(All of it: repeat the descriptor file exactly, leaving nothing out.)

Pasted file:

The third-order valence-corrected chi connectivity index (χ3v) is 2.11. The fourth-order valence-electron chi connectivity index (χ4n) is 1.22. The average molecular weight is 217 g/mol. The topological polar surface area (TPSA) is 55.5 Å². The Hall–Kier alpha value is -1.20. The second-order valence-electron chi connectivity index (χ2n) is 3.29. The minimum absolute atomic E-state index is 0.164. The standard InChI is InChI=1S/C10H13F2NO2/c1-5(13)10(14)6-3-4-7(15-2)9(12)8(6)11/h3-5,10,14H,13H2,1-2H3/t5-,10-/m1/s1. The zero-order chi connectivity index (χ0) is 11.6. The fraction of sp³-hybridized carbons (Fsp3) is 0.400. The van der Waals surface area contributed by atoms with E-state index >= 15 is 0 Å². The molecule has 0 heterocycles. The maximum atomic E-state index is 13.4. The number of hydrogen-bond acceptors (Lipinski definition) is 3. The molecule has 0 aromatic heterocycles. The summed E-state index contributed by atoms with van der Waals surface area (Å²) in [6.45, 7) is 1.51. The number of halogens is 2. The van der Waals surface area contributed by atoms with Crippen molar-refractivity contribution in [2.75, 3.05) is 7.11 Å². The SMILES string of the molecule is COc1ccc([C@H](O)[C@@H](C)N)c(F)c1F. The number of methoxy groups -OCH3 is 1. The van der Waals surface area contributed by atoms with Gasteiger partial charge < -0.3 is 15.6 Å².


The third-order valence-corrected chi connectivity index (χ3v) is 2.11. The fourth-order valence-electron chi connectivity index (χ4n) is 1.22. The average molecular weight is 217 g/mol. The topological polar surface area (TPSA) is 55.5 Å². The Hall–Kier alpha value is -1.20. The second-order valence-electron chi connectivity index (χ2n) is 3.29. The minimum absolute atomic E-state index is 0.164. The standard InChI is InChI=1S/C10H13F2NO2/c1-5(13)10(14)6-3-4-7(15-2)9(12)8(6)11/h3-5,10,14H,13H2,1-2H3/t5-,10-/m1/s1. The zero-order chi connectivity index (χ0) is 11.6. The fraction of sp³-hybridized carbons (Fsp3) is 0.400. The van der Waals surface area contributed by atoms with E-state index >= 15 is 0 Å². The molecule has 0 heterocycles. The maximum atomic E-state index is 13.4. The number of hydrogen-bond acceptors (Lipinski definition) is 3. The molecule has 0 aromatic heterocycles. The summed E-state index contributed by atoms with van der Waals surface area (Å²) in [6.45, 7) is 1.51. The number of halogens is 2. The van der Waals surface area contributed by atoms with Crippen molar-refractivity contribution in [2.75, 3.05) is 7.11 Å². The SMILES string of the molecule is COc1ccc([C@H](O)[C@@H](C)N)c(F)c1F. The number of methoxy groups -OCH3 is 1. The van der Waals surface area contributed by atoms with Gasteiger partial charge < -0.3 is 15.6 Å².